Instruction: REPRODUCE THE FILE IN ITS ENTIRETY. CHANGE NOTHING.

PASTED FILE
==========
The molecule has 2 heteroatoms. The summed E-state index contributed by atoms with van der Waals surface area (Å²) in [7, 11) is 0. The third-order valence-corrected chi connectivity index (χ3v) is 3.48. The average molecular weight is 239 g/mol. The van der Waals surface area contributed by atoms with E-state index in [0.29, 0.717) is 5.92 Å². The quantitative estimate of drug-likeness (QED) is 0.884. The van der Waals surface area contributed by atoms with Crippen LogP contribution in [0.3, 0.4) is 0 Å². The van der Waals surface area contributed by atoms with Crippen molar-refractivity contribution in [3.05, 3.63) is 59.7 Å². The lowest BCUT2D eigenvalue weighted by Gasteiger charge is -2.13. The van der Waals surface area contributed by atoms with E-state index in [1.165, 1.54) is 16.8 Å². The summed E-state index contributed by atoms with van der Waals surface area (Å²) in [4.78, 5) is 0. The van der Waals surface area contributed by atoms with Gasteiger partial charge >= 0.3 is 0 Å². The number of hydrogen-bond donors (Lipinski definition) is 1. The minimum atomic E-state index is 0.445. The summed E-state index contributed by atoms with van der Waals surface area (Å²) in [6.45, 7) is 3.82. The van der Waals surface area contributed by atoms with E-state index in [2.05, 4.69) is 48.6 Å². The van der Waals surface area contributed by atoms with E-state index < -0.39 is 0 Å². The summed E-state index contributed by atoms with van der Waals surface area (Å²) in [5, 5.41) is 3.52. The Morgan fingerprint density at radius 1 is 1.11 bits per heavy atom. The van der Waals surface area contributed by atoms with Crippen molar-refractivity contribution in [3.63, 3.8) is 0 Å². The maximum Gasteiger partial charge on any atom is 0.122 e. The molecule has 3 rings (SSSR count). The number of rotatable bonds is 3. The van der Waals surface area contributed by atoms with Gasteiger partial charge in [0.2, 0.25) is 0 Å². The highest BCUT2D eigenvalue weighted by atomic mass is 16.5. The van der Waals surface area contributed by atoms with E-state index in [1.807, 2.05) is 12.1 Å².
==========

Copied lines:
The molecule has 2 heteroatoms. The summed E-state index contributed by atoms with van der Waals surface area (Å²) in [7, 11) is 0. The third-order valence-corrected chi connectivity index (χ3v) is 3.48. The average molecular weight is 239 g/mol. The van der Waals surface area contributed by atoms with E-state index in [0.29, 0.717) is 5.92 Å². The quantitative estimate of drug-likeness (QED) is 0.884. The van der Waals surface area contributed by atoms with Crippen LogP contribution in [0.3, 0.4) is 0 Å². The van der Waals surface area contributed by atoms with Crippen molar-refractivity contribution in [3.05, 3.63) is 59.7 Å². The lowest BCUT2D eigenvalue weighted by Gasteiger charge is -2.13. The van der Waals surface area contributed by atoms with E-state index in [1.165, 1.54) is 16.8 Å². The summed E-state index contributed by atoms with van der Waals surface area (Å²) in [4.78, 5) is 0. The van der Waals surface area contributed by atoms with Gasteiger partial charge >= 0.3 is 0 Å². The number of hydrogen-bond donors (Lipinski definition) is 1. The minimum atomic E-state index is 0.445. The summed E-state index contributed by atoms with van der Waals surface area (Å²) in [6.45, 7) is 3.82. The van der Waals surface area contributed by atoms with E-state index in [2.05, 4.69) is 48.6 Å². The van der Waals surface area contributed by atoms with E-state index < -0.39 is 0 Å². The summed E-state index contributed by atoms with van der Waals surface area (Å²) in [5, 5.41) is 3.52. The Morgan fingerprint density at radius 1 is 1.11 bits per heavy atom. The van der Waals surface area contributed by atoms with Crippen molar-refractivity contribution in [3.63, 3.8) is 0 Å². The maximum Gasteiger partial charge on any atom is 0.122 e. The molecule has 3 rings (SSSR count). The number of rotatable bonds is 3. The van der Waals surface area contributed by atoms with Gasteiger partial charge in [0.2, 0.25) is 0 Å². The highest BCUT2D eigenvalue weighted by atomic mass is 16.5. The van der Waals surface area contributed by atoms with E-state index in [1.807, 2.05) is 12.1 Å².